Lights Out On Lights Out Computing

October 28, 2005

Lights Out On Lights Out Computing

Lights Out On Lights Out Computing

by Robin Bloor & Carol Baroudi, Partners

When did it happen? We’re not sure we can put a date on it, but we believe it was sometime in the 1990s when ?lights out computing? died. If you are a recent joiner to the IT industry, then the words ?lights out computing? may not mean much to you. We certainly don’t hear them as much as we used to.

Lights out computing meant completely automated data centers that ran without any need for ?operators? to do anything other than monitor what was going on. And thus it meant automation of data back-ups and fully automated job scheduling and, actually, the automation of nearly all operational activity. ?Lights out? meant that the lights were no longer needed in ?the computer room? – or the server farm as it has become. And that’s the point.

Lights out computing was a mainframe/data center idea that was actually realized in some sites until the proliferation of server computers switched the lights back on again in a big 24×7 way. With tens and then hundreds and in some organizations, even thousands of server computers, the idea of a fully automated IT infrastructure is no more than a dream and the concern is how to keep the number of operational staff from increasing.

How big is the problem?

Well naturally it varies, but a survey of data centers, which an HP executive quoted to me, suggested that the number of data center staff was increasing at a rate of about 2 percent per year, and the number of operational support staff was increasing at about 10 percent per year. And, by the way, finding skilled staff to do these jobs is no trivial task.

What are they all doing?

Well, many things. They are managing data storage (SANs, archiving and back-ups), managing operational problems  (application failures through to hardware failures), managing databases, scheduling workloads, manning the help desk, managing the network, managing security, managing the desktop, managing email, testing and implementing patches, configuring and installing new devices, new software, new machines and more. Where there used to be a handful of operational staff running the IT infrastructure, there?s now a gradually growing army.

So why isn?t this multitude of tasks automated?

Well to some extent it is. If you look at each specific area, you discover that for just about every kind of operational task there is some software product and usually several, that can reduce the labor involved, sometimes even quite dramatically. Many things that are not automated right now in many sites could be automated. And, as it happens, most sites I?ve talked to are implementing some of these solutions in an attempt to keep the lid on the staff numbers. But they simply do not have the bandwidth to solve every problem at once. And the overall problem is like the Hydra that Hercules fought; cut off one head and another two grow in its place.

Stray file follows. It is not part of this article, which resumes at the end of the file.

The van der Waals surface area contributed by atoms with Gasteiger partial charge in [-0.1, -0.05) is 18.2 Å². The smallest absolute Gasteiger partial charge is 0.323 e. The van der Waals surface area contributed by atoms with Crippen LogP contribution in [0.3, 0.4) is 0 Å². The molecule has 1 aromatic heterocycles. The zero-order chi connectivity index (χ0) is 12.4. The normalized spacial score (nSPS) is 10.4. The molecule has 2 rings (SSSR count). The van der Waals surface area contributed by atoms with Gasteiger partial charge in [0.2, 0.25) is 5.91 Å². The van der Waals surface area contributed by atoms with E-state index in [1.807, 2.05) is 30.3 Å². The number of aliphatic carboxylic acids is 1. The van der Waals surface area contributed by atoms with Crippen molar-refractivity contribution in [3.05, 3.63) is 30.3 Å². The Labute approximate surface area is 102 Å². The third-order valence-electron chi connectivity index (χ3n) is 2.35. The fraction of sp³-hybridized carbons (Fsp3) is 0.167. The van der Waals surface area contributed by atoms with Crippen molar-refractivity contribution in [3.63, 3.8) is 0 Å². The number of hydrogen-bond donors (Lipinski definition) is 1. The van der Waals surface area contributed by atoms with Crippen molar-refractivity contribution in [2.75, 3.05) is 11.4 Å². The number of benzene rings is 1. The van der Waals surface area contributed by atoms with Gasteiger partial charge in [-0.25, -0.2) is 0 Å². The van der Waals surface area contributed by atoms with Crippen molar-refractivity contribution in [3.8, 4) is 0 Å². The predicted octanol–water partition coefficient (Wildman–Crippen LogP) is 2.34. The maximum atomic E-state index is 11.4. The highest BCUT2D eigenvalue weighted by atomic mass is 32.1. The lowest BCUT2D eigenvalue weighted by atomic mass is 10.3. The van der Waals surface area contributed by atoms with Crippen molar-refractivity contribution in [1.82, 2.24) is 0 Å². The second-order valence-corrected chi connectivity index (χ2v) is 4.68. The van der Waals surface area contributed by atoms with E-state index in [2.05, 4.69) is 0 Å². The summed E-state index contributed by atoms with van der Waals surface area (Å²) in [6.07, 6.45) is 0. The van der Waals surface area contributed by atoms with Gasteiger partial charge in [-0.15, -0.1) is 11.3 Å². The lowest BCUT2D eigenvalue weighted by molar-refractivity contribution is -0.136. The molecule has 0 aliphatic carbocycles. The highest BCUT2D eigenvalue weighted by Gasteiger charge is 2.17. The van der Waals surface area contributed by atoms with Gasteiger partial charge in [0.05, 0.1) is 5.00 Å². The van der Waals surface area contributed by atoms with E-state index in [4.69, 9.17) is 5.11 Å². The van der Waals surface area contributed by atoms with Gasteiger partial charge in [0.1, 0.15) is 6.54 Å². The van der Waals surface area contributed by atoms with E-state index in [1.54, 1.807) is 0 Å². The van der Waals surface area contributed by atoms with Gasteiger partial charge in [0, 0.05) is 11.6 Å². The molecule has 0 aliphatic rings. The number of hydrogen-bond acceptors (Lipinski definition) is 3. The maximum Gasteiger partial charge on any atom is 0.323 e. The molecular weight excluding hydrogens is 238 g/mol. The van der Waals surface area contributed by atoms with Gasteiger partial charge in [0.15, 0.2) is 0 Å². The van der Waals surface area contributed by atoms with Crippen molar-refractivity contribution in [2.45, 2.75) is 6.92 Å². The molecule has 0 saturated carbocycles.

The Underlying Issues

There is also a deeper problem. The system management frameworks that were marketed so effectively about a decade ago, did not deliver. The idea was that they would act as the glue to provide a coherent and integrated infrastructure management capability. I never came across any site that implemented these frameworks with any success. Underlying all the operational management problems is the fact that the software products that deliver automation do not integrate well.

Furthermore most IT Departments are currently organized on a silo basis in the operational area. It seems to be a general rule that where you have silo systems you have a silo management structure, and that tends to be what has happened in IT Operations.

Such a structure is effective at dealing with localized problems, but performs poorly when it has to deal with problems that span the silos. And among the problems that span the silos are service level and support problems, scheduling problems, change management problems and forward planning problems. These are also the problems, which, if they are poorly handled, give IT an unwelcome visibility.

In my opinion, this is also the area where the highest payoff can be achieved by intelligent automation.

The Usual Suspects, Plus One

In the long run the large system management vendors; BMC, CA, IBM/Tivoli, HP and Sun, will deliver – because they have to. But right now they themselves are also going through the pain of having to transform silo product portfolios into end-to-end capabilities with high levels of interoperability. There is however a way of attacking the problem directly that I have come across recently ? which involves providing interfaces between many of the popular ?silo solutions? and also providing a workflow design and implementation capability between these tools.

The company that provides this capability, Opalis, is getting traction with its software in large IT Departments, where operational management is starting to spin out of control. There may be other products like this, by the way, that I?ve not yet come across. New products in the system management space are like London buses. They rarely turn up in ones.

In any event, it?s an interesting idea when you think about it: Automation for the automators. IT Operations managed using workflow technology. The cobbler?s children wearing quality shoes. 

 

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